The Financial Conduct Authority (FCA) took over as consumer credit regulator on April 1 2014. To mark the fourth anniversary, it has published a short video on its website looking back on this four-year period.
The video begins with a statement that the FCA has “made a lot of changes to the consumer credit market.” This statement is most certainly true, and credit firms must also expect a number of additional changes to be made in the coming months and years. Credit firms of all types need to keep a close eye on communications from the FCA, and to make changes to their practices and procedures when required.
The video then introduces FCA chief executive Andrew Bailey, who said that on taking over as credit regulator, his organisation quickly identified that “there were a number of things in [the credit sector] that we were not frankly happy with.”
As examples of how the FCA has tackled these things that they weren’t happy with, Mr Bailey makes reference to:
- The price cap on payday loans, and other new rules for firms in this sector, which the video claims have saved consumers around £150 million per year
- Restrictions on the fees that can be charged by credit brokers
- How firms across the credit sector have been forced to pay £900 million of customer redress after various interventions by the FCA
This section of the video also contains the uncompromising statement:
“We’ve checked tens of thousands of firms are doing the right thing by their customers, and made those that don’t, leave the market.”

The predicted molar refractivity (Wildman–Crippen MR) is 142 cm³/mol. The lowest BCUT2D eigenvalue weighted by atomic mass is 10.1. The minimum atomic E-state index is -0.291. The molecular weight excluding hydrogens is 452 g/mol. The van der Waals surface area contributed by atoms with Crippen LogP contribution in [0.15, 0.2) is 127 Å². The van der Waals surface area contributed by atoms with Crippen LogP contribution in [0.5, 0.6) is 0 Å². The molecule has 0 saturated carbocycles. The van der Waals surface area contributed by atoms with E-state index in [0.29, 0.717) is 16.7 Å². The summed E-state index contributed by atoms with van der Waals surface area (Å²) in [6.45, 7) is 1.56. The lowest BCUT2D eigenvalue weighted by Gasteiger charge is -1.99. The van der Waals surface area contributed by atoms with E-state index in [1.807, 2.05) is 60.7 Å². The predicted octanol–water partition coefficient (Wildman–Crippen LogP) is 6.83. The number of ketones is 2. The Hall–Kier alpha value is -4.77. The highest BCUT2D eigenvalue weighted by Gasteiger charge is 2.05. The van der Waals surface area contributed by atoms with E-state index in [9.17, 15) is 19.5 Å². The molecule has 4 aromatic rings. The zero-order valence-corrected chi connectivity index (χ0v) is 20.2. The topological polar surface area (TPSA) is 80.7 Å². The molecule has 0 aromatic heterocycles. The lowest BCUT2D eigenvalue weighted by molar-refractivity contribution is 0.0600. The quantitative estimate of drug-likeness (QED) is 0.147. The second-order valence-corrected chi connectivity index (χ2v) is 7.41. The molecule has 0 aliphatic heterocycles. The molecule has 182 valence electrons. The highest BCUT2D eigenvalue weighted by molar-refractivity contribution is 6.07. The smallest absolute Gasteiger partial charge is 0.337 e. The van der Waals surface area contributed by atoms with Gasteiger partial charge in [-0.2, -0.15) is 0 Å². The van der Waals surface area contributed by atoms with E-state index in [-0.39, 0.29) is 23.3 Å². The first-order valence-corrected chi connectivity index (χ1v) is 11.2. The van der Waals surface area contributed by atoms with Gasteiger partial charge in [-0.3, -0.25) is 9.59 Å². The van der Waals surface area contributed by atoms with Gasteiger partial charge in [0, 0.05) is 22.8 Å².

The video then shows a consumer who describes how she was accepted for a payday loan, and how she was attracted by how fast and easy the application process seemed to be. She however goes on to say that it should be harder to obtain these loans, and that firms need to check that applicants can afford to pay back their loans. To back this up, the next statement made on the video is:
“Firms must lend responsibly and treat their customers fairly.”
Other sectors mentioned in the video include:
- The credit card sector, where the FCA has introduced new rules on how firms should treat customers in persistent debt
- The banking sector, where the regulator is looking closely at the costs and other issues surrounding unarranged overdrafts
- The rent-to-own sector, where three of the largest firms have been forced to pay significant sums in redress to customers that they failed to treat fairly
The video concludes with Mr Bailey saying:
“Our commitment is that we will continue to provide regulation which ensures fair outcomes.”
Consumer credit firms should also note that their clients are becoming increasingly willing to make complaints when they believe they have suffered detriment. The latest data from the Financial Ombudsman Service (FOS) shows that the Service received 16,328 complaints about credit firms in the second half of 2017, an increase of 11% on the equivalent figure of 14,752 for the first six months of the year.
The information shown in this article was correct at the time of publication. Articles are not routinely reviewed and as such are not updated. Please be aware the facts, circumstances or legal position may change after publication of the article.